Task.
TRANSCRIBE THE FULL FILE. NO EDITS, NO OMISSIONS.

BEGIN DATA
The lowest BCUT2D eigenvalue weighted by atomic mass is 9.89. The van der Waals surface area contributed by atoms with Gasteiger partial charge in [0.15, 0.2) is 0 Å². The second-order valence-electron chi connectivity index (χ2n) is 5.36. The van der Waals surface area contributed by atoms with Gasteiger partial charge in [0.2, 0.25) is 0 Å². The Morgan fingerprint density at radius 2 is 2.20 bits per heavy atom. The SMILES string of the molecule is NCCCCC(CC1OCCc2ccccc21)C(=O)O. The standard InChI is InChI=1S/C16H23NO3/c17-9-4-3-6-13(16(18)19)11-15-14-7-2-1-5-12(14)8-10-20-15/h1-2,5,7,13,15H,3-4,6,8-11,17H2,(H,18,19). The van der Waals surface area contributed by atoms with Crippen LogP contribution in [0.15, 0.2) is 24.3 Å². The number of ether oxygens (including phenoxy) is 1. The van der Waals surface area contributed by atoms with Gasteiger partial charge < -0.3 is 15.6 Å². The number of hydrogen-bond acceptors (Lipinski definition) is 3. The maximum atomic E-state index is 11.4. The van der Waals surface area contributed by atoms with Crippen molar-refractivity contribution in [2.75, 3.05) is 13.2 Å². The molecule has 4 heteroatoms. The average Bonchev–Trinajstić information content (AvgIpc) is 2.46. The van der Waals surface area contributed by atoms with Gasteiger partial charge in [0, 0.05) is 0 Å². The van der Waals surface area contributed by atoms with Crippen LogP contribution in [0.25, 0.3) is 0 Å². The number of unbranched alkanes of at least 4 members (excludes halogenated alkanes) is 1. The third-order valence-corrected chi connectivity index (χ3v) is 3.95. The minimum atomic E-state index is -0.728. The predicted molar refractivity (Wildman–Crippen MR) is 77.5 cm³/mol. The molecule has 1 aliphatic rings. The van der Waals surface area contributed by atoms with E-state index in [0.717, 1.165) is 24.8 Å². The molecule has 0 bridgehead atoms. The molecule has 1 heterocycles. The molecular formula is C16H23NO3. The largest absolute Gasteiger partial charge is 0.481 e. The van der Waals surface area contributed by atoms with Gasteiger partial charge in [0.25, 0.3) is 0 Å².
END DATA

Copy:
The lowest BCUT2D eigenvalue weighted by atomic mass is 9.89. The van der Waals surface area contributed by atoms with Gasteiger partial charge in [0.15, 0.2) is 0 Å². The second-order valence-electron chi connectivity index (χ2n) is 5.36. The van der Waals surface area contributed by atoms with Gasteiger partial charge in [0.2, 0.25) is 0 Å². The Morgan fingerprint density at radius 2 is 2.20 bits per heavy atom. The SMILES string of the molecule is NCCCCC(CC1OCCc2ccccc21)C(=O)O. The standard InChI is InChI=1S/C16H23NO3/c17-9-4-3-6-13(16(18)19)11-15-14-7-2-1-5-12(14)8-10-20-15/h1-2,5,7,13,15H,3-4,6,8-11,17H2,(H,18,19). The van der Waals surface area contributed by atoms with Crippen LogP contribution in [0.15, 0.2) is 24.3 Å². The number of ether oxygens (including phenoxy) is 1. The van der Waals surface area contributed by atoms with Gasteiger partial charge < -0.3 is 15.6 Å². The number of hydrogen-bond acceptors (Lipinski definition) is 3. The maximum atomic E-state index is 11.4. The van der Waals surface area contributed by atoms with Crippen molar-refractivity contribution in [2.75, 3.05) is 13.2 Å². The molecule has 4 heteroatoms. The average Bonchev–Trinajstić information content (AvgIpc) is 2.46. The van der Waals surface area contributed by atoms with Gasteiger partial charge in [0, 0.05) is 0 Å². The van der Waals surface area contributed by atoms with Crippen LogP contribution in [0.25, 0.3) is 0 Å². The number of unbranched alkanes of at least 4 members (excludes halogenated alkanes) is 1. The third-order valence-corrected chi connectivity index (χ3v) is 3.95. The minimum atomic E-state index is -0.728. The predicted molar refractivity (Wildman–Crippen MR) is 77.5 cm³/mol. The molecule has 1 aliphatic rings. The van der Waals surface area contributed by atoms with E-state index in [0.717, 1.165) is 24.8 Å². The molecule has 0 bridgehead atoms. The molecule has 1 heterocycles. The molecular formula is C16H23NO3. The largest absolute Gasteiger partial charge is 0.481 e. The van der Waals surface area contributed by atoms with Gasteiger partial charge in [0.25, 0.3) is 0 Å².